Radial inflow and shear of the intracluster magnetic field will produce a dramatic increase in the strength of the field and will cause the field to become more radial within cooling flows. The magnetic pressure becomes comparable to the thermal pressure within a radius of typically 10 kpc. Within this region, reconnection of the magnetic field is efficient, and maintains the field in equipartition with the gas pressure. Buoyancy is ineffective in transporting the magnetic field out of the cooling flow. Reconnection releases the magnetic energy at a rate of 1042-1043 ergs s-1. Part of this energy may accelerate nonthermal, relativistic particles, resulting in diffuse radio emission from the central regions of cooling flows. The largest portion of the reconnection energy is likely to be dissipated in heating the cooling flow gas and may provide a major source of ionization and heating to the emission-line filaments in cooling flows. One dimensional, steady state, numerical models for cooling flows with magnetic fields show that the field has no dramatic effect on the structure of the cooling flow. The primary effect in the inner regions of cooling flows is to effectively increase the heat capacity of the gas by a factor of ∼2. Also affected by a similar factor are the total gravitational mass derived by applying the hydrostatic equation to the gas pressure, and the accretion rates derived from the gas density and temperature profiles. The most important directly observable effect of the magnetic field in cooling flows is likely to be very strong Faraday rotation of the polarization of radio sources occurring within or behind the cooling flow. The rotation measure should increase rapidly towards the center of the cooling flow (roughly as r-2), and should reach values of RM ∼ 103-4 rad m-2 at projected radii within the equipartition radius. Comparison to several recent observations of the polarization of radio sources associated with the central galaxies in cooling flow clusters suggests that such large rotation measures may be common in cooling flows.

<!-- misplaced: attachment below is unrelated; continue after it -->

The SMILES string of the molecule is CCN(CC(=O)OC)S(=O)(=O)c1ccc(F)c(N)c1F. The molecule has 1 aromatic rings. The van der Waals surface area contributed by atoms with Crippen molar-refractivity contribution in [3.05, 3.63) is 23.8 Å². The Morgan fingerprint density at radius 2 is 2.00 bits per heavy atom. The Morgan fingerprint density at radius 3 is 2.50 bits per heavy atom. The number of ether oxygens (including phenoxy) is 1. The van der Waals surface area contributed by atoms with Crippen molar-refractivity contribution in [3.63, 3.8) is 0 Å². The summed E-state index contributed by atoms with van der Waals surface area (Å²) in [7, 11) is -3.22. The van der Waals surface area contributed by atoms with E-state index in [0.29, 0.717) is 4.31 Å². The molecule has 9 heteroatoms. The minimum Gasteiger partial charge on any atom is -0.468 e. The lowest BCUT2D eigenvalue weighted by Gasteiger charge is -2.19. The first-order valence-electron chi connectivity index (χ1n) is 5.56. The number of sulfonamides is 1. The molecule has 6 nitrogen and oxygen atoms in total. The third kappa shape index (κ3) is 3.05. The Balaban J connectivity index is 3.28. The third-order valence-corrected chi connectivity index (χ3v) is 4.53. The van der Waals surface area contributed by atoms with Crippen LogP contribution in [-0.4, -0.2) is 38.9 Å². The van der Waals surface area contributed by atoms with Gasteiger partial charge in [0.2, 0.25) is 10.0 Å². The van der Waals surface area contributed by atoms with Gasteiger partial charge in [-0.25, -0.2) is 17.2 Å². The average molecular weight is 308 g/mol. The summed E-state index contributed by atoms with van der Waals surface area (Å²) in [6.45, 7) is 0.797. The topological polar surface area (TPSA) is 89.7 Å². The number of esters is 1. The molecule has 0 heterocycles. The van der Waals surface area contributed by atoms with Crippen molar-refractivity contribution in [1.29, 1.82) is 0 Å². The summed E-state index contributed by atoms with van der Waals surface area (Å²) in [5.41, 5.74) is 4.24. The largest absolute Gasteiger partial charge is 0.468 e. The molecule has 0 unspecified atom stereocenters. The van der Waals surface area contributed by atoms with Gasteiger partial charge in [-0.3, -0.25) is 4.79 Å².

- Galaxies: intergalactic medium
- Galaxies: interstellar matter